Question: Are there strategies for helping adolescents with autism adjust to puberty?
Answer: Yes, there are many strategies that can help. Puberty tends to be a time of turmoil for our folks, and although they may have autism, their bodies are developing along the typical lines with their hormones and their growth spurts. Typical teenagers do not handle puberty very well many times. And people with autism and autism spectrum disorders often handle that time period less effectively because they have delays in their coping skills and their understanding of the social norms that are out there. So, sometimes we do see some problems come cropping up during the times of adolescence and the puberties.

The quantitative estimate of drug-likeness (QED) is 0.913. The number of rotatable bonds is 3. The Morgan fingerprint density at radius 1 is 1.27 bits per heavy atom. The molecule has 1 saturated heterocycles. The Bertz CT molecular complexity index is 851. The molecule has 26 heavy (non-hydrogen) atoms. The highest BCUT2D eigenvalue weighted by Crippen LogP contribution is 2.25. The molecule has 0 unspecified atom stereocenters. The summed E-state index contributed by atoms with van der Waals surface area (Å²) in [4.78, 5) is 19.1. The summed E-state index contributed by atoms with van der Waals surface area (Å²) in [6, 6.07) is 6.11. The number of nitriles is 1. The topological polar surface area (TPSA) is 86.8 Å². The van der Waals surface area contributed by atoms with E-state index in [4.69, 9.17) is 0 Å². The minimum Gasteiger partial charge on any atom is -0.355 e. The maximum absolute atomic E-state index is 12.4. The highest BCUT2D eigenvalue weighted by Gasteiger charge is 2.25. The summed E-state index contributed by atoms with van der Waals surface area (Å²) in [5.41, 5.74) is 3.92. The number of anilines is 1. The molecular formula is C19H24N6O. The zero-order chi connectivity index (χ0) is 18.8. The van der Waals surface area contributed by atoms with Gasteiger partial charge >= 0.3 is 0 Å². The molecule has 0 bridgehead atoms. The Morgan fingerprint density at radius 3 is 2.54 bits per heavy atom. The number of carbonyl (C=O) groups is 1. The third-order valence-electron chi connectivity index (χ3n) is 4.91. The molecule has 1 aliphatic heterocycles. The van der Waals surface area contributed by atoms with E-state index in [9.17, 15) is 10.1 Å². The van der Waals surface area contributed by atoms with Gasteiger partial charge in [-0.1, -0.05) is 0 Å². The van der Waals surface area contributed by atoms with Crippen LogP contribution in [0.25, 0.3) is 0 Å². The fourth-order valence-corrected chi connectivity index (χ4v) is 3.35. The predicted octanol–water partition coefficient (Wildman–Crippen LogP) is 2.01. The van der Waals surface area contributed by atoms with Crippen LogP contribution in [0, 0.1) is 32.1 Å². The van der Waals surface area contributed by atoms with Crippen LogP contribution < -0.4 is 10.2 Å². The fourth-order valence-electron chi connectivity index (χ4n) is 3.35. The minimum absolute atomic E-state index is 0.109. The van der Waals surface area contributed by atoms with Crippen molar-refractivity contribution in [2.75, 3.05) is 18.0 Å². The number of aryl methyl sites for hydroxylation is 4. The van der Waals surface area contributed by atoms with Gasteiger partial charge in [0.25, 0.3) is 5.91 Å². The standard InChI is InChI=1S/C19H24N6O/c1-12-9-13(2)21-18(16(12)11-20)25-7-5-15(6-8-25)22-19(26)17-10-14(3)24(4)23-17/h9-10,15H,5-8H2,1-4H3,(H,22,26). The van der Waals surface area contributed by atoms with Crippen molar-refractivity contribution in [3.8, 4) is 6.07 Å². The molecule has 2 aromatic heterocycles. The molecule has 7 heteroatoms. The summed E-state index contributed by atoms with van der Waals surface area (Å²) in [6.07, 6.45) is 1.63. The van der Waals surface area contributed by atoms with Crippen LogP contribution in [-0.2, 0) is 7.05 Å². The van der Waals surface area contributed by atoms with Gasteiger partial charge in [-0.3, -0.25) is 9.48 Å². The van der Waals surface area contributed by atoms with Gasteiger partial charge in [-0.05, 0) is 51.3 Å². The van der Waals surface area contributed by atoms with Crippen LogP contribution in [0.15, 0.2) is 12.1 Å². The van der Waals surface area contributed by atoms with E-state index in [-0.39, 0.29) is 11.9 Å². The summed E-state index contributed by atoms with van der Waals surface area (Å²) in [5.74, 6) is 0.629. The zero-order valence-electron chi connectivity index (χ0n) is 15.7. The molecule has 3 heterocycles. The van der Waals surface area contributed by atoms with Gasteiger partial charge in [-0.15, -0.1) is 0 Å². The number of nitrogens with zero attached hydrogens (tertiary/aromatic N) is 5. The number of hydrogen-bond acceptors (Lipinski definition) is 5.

Strategies at this time would be some good solid positive behavior plans in place for them. Some social skills instruction so that they can learn how to handle some of those frustrations and anxiety that may crop up at this time. A peer network so that they can have understanding peers around them. This is also a time of bullying and teasing, so prevention for that so that that does not occur. Sometimes, medications are also accessed at this time of puberty because of the rage episodes that we sometimes see. Medications are not, however, a be-all and end-all, and they should not be thought of as the cure for stopping all of the inappropriate behaviors that may crop up during these adolescent years. Medication should be used in close combination with some good solid behavior program, so that it's a very cohesive plan, in hopes that the medications can be weaned off as that student learns better skills to cope with all of the things that they are now being hit with during these adolescent years.